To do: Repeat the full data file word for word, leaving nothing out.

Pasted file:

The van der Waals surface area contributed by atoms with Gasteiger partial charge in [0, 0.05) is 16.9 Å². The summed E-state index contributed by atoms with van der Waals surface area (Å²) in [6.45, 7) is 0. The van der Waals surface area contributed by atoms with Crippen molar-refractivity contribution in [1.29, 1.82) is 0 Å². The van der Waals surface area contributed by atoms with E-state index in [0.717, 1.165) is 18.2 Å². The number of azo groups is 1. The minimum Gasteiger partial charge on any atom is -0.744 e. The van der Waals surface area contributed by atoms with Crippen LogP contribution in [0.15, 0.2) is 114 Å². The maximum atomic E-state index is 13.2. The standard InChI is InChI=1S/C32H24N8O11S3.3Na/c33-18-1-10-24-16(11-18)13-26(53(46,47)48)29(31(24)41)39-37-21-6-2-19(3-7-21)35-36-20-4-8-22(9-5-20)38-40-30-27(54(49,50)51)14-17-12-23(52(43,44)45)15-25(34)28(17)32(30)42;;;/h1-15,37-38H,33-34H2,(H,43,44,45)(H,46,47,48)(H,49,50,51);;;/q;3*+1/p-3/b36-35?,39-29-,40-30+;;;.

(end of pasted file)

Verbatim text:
The van der Waals surface area contributed by atoms with Gasteiger partial charge in [0, 0.05) is 16.9 Å². The summed E-state index contributed by atoms with van der Waals surface area (Å²) in [6.45, 7) is 0. The van der Waals surface area contributed by atoms with Crippen molar-refractivity contribution in [1.29, 1.82) is 0 Å². The van der Waals surface area contributed by atoms with E-state index in [0.717, 1.165) is 18.2 Å². The number of azo groups is 1. The minimum Gasteiger partial charge on any atom is -0.744 e. The van der Waals surface area contributed by atoms with Crippen LogP contribution in [0.15, 0.2) is 114 Å². The maximum atomic E-state index is 13.2. The standard InChI is InChI=1S/C32H24N8O11S3.3Na/c33-18-1-10-24-16(11-18)13-26(53(46,47)48)29(31(24)41)39-37-21-6-2-19(3-7-21)35-36-20-4-8-22(9-5-20)38-40-30-27(54(49,50)51)14-17-12-23(52(43,44)45)15-25(34)28(17)32(30)42;;;/h1-15,37-38H,33-34H2,(H,43,44,45)(H,46,47,48)(H,49,50,51);;;/q;3*+1/p-3/b36-35?,39-29-,40-30+;;;.